Yesterday Fannie Mae released the findings of their January 2017 Home Purchase Sentiment Index which reported that American’s have never felt better or more confident than ever regarding U.S. housing markets. That said, it’s once again time to invoke the TINSTAANREM axiom — There Is No Such Thing As A National Real Estate Market. Nor is there consistent nationwide health in housing. Cities expanding jobs and population no doubt have more robust and healthier housing markets than those losing jobs.
So what makes up a healthy housing market and where are the healthiest of all? Keys to a healthy housing market for smartasset™ were that homeowners should be able to easily sell their homes and have a low risk of losing money in their home over time.
To address these, smartasset focused on Stability, Affordability, Fluidity and Risk of Loss. They utilized the following metrics to gauge these (with the weighting of each in parenthesis). They calculated these data for all of the top 500 counties and cities.
- Stability (20%) was measured using two equal weighted indicators – the number of years that people remain in their homes and the percentage of homeowners with negative equity
- Risk (20%) was measured by the percentage of homes with negative equity (greater probability to enter foreclosure)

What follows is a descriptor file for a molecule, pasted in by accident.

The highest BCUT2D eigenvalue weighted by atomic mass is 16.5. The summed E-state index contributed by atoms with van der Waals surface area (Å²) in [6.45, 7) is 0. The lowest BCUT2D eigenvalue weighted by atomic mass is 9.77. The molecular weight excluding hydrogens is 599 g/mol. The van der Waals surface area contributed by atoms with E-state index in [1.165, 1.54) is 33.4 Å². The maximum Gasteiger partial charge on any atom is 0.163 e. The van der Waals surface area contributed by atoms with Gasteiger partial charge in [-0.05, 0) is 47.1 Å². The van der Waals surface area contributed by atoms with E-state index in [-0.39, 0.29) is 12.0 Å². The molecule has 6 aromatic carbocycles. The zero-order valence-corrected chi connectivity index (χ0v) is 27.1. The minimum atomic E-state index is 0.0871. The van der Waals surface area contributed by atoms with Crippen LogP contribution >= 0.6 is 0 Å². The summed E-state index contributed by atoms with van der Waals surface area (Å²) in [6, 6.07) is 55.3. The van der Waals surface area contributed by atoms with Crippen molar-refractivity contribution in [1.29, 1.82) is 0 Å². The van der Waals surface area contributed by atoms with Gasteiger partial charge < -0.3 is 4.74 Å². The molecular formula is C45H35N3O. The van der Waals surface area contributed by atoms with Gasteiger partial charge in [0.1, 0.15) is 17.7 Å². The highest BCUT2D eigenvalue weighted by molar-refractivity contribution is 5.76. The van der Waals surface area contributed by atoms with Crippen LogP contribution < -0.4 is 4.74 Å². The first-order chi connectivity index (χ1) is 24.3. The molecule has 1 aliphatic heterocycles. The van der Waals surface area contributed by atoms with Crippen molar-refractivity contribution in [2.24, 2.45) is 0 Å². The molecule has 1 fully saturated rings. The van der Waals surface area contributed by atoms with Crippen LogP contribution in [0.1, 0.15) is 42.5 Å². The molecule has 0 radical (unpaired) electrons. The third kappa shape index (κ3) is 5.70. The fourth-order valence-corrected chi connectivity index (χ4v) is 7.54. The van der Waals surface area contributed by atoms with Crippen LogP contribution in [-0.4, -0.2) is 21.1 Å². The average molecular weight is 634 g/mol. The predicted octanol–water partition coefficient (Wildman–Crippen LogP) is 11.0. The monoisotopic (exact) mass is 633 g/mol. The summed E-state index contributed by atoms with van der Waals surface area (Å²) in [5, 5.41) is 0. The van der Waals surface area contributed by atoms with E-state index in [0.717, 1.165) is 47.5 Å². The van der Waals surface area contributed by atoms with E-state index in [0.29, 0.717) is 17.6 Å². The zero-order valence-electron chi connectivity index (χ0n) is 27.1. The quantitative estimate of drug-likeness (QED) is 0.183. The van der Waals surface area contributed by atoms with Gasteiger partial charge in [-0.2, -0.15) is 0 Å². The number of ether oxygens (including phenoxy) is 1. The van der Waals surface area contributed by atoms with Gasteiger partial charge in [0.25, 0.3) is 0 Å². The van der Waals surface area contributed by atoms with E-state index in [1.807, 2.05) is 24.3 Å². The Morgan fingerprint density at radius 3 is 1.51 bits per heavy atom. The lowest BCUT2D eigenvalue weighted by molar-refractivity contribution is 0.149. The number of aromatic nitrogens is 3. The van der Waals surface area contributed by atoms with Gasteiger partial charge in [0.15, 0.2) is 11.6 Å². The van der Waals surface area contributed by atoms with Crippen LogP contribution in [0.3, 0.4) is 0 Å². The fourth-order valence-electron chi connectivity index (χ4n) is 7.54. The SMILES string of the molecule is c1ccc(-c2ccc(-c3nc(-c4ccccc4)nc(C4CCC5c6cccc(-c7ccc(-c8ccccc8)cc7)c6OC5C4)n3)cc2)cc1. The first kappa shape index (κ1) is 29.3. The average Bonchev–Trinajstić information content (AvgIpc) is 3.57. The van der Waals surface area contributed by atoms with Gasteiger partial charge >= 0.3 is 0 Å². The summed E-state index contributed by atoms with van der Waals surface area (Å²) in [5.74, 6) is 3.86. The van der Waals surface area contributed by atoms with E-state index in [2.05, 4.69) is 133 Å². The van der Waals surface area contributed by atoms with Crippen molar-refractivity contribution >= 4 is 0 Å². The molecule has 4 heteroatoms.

- Fluidity (20%) proxy was the average time a listing was on the market – the greater the time, the less fluid the market
- Affordability (40%) was the monthly cost of owning a home as a percentage of household income
So what were smartasset’s findings based on these metrics?
Was surprised that Northridge, Ohio was included in the list with 12 percent of their homes decreasing in value. Ditto Bethel Park, Pennsylvania and Forest Hills, Michigan. Also do not believe that the average days on market is correct – at least for the U.S. The National Association of Realtors® (NAR) reported that existing housing sales in January 2017 were on the market for an average 50 days, with 38 percent on the market for less than one month.
I think of Austin, Texas, which has had dynamic market over recent years and why they are not included in these results. Perhaps it is because most of the top-ranked cities are older with limited mobility – hence the extended tenure. It’s also too expensive of a housing market.
To read the entire smartasset study on America’s Healthiest Housing Markets click https://smartasset.com/mortgage/mortgage-calculator?year=2017#map You can hover over a state to view those ranked cities and counties.
To learn more about Fannie Mae’s Home Purchase Sentiment Index click http://fanniemae.com/portal/research-insights/surveys/about-national-housing-survey.html
Do these findings correspond to the metrics I would use? Some yes, but I have less than total faith in the accuracy of the underlying data.
Just my two cents.